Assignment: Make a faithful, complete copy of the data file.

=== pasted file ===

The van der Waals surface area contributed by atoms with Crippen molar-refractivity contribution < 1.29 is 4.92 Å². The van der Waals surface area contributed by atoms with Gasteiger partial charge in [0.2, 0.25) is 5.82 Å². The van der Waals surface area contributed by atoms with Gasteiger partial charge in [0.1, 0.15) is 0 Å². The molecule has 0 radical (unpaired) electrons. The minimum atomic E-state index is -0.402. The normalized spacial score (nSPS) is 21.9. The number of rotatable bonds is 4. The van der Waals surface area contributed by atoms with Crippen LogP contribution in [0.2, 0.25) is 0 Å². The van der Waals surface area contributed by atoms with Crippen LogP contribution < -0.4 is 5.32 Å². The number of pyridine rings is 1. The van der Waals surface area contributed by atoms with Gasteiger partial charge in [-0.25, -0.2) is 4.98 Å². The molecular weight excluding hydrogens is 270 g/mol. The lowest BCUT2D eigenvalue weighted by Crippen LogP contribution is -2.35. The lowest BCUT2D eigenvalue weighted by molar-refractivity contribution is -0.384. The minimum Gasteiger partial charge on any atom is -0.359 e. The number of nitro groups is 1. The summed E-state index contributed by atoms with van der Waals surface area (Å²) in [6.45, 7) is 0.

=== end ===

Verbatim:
The van der Waals surface area contributed by atoms with Crippen molar-refractivity contribution < 1.29 is 4.92 Å². The van der Waals surface area contributed by atoms with Gasteiger partial charge in [0.2, 0.25) is 5.82 Å². The van der Waals surface area contributed by atoms with Gasteiger partial charge in [0.1, 0.15) is 0 Å². The molecule has 0 radical (unpaired) electrons. The minimum atomic E-state index is -0.402. The normalized spacial score (nSPS) is 21.9. The number of rotatable bonds is 4. The van der Waals surface area contributed by atoms with Crippen LogP contribution in [0.2, 0.25) is 0 Å². The van der Waals surface area contributed by atoms with Crippen LogP contribution < -0.4 is 5.32 Å². The number of pyridine rings is 1. The van der Waals surface area contributed by atoms with Gasteiger partial charge in [-0.25, -0.2) is 4.98 Å². The molecular weight excluding hydrogens is 270 g/mol. The lowest BCUT2D eigenvalue weighted by Crippen LogP contribution is -2.35. The lowest BCUT2D eigenvalue weighted by molar-refractivity contribution is -0.384. The minimum Gasteiger partial charge on any atom is -0.359 e. The number of nitro groups is 1. The summed E-state index contributed by atoms with van der Waals surface area (Å²) in [6.45, 7) is 0.